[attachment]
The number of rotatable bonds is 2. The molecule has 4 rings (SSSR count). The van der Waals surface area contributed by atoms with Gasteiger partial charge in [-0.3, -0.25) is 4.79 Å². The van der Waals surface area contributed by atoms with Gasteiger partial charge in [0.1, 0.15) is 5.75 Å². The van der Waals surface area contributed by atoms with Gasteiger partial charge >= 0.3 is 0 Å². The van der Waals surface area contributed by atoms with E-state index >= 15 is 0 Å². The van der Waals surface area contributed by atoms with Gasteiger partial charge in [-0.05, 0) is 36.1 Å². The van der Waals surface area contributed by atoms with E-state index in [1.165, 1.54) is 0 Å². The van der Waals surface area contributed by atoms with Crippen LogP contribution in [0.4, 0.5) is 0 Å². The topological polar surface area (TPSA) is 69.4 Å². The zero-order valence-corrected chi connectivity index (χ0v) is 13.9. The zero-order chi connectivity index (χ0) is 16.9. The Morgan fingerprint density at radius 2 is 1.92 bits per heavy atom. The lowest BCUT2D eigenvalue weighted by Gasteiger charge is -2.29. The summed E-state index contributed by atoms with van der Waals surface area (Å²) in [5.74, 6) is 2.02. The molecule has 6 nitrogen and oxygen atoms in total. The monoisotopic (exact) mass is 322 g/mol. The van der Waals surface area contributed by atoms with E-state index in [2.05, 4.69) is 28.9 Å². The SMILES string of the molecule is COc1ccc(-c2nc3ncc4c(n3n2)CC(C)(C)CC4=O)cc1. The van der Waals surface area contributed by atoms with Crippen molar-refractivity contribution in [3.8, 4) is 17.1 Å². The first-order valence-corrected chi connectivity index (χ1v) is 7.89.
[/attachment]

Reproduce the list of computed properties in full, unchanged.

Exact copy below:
The number of rotatable bonds is 2. The molecule has 4 rings (SSSR count). The van der Waals surface area contributed by atoms with Gasteiger partial charge in [-0.3, -0.25) is 4.79 Å². The van der Waals surface area contributed by atoms with Gasteiger partial charge in [0.1, 0.15) is 5.75 Å². The van der Waals surface area contributed by atoms with Gasteiger partial charge >= 0.3 is 0 Å². The van der Waals surface area contributed by atoms with E-state index >= 15 is 0 Å². The van der Waals surface area contributed by atoms with Gasteiger partial charge in [-0.05, 0) is 36.1 Å². The van der Waals surface area contributed by atoms with E-state index in [1.165, 1.54) is 0 Å². The van der Waals surface area contributed by atoms with Crippen LogP contribution in [0.4, 0.5) is 0 Å². The topological polar surface area (TPSA) is 69.4 Å². The zero-order valence-corrected chi connectivity index (χ0v) is 13.9. The zero-order chi connectivity index (χ0) is 16.9. The Morgan fingerprint density at radius 2 is 1.92 bits per heavy atom. The lowest BCUT2D eigenvalue weighted by Gasteiger charge is -2.29. The summed E-state index contributed by atoms with van der Waals surface area (Å²) in [5.74, 6) is 2.02. The molecule has 6 nitrogen and oxygen atoms in total. The monoisotopic (exact) mass is 322 g/mol. The van der Waals surface area contributed by atoms with E-state index in [2.05, 4.69) is 28.9 Å². The SMILES string of the molecule is COc1ccc(-c2nc3ncc4c(n3n2)CC(C)(C)CC4=O)cc1. The van der Waals surface area contributed by atoms with Crippen molar-refractivity contribution in [3.8, 4) is 17.1 Å². The first-order valence-corrected chi connectivity index (χ1v) is 7.89.